It's a very nicely weighted flip phone with a confident sprung closing hinge that sounds very well engineered. As you look at the open phone there is a (assumed) customisable button on the left side and the right side has a camera button on the right side (like Nokia's N95). Navigation is via a rollerball mounted centrally above the main querty keyboard - think of it as an upsidedown ball mouse of old. It has a slightly gritty feel for good friction and control, it's not pleasant at first, but doesn't take long to get used to. It should be noted that long fingernails would make slightly harder work of the rollerball as it's also has a press/select function. The buttons are a suitable size and are individually selectable by all but the biggest of hands.


      It doesn't take long, however the symbols are too small to be of real reference and I found myself referring to the text description displayed at the bottom. There are many illogical shortcuts and it's well worth referring to the destructions (instructions) to find these out. The screen and font size is acceptable for my eyes, but I would not recommend it for those with sight difficulties - instead I would recommend glasses!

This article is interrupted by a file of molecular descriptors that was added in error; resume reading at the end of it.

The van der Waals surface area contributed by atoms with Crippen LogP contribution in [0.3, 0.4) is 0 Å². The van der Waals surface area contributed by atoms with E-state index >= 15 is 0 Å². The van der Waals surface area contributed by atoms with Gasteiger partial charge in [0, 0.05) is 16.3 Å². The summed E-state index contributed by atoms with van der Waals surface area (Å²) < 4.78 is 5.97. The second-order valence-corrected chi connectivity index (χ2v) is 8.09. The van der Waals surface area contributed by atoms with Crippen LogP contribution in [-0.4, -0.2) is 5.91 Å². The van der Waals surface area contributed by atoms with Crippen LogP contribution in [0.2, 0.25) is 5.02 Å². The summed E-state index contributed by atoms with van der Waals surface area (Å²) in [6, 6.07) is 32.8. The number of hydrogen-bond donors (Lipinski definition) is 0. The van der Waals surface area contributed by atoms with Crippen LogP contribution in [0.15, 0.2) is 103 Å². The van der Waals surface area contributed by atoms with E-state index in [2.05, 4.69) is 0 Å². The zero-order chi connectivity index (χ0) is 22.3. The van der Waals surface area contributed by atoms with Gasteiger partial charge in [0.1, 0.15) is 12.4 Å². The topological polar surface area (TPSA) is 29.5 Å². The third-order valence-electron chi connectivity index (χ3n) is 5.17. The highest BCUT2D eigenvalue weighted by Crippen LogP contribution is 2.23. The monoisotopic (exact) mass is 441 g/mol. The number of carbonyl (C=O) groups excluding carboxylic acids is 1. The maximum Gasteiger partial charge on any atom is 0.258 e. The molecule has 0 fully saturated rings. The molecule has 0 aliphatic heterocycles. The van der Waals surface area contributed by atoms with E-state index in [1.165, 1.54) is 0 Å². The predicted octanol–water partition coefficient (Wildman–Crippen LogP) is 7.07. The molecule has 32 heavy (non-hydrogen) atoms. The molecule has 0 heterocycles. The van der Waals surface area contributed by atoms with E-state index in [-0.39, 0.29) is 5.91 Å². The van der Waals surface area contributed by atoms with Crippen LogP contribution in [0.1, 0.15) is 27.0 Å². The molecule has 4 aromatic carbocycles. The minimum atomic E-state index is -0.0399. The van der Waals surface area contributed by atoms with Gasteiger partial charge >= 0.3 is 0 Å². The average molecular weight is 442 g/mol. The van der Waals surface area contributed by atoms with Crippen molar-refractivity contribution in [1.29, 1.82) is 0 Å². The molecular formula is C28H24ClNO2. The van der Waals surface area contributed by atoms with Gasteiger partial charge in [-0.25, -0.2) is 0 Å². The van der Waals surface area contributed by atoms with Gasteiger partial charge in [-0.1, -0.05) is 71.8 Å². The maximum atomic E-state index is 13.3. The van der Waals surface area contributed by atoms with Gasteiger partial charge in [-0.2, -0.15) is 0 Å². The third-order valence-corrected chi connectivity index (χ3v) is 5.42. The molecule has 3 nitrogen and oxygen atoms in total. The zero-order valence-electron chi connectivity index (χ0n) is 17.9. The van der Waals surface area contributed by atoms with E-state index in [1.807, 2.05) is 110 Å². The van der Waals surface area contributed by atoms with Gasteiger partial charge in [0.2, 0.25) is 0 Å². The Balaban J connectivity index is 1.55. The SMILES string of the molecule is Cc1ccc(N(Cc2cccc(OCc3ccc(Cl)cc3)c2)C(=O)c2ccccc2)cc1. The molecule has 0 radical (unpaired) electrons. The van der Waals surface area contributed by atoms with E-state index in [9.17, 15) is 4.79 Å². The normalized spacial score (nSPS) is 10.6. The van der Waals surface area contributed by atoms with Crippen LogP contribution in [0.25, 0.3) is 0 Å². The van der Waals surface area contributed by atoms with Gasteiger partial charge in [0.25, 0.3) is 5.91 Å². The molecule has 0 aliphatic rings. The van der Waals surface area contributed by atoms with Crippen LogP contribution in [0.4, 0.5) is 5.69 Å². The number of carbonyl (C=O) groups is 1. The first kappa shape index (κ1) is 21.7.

I only briefly played with this, as it didn't take long to figure out that yet again a phone manufacturer included a pointless digital zoom facility. This is of poor quality, however the standard 1x is more than exceptable for site photos or anything but a memorable moment.


      Email set-up was flawless and easier than ANY OTHER PDA or handheld device, using a googlemail account as a test, there are no pop/smtp settings needed as the phone searches for settings on Blackberry's own online database. It's merely a case of inputting the email address and password, press 'next' and it's done. I sent a test email TO the test address FROM a yahoo address and a few seconds later and I was alerted of the new email, that's impressive...if your life depends on that email (normally it doesn't!).

      BLUETOOTH - worth noting

      This is very easy to configure for external devices (other phones, headsets) as you would expect. However there is one floor - when transferring a music file from an N95 8GB to this Blackberry, I had no success initially. A quick net search found that the blackberry prefers to be in the correct corresponding application when receiving. So, if you want to be sent an audio file, you must be within the music application and select 'receive by bluetooth' (or something similar), then it works fine.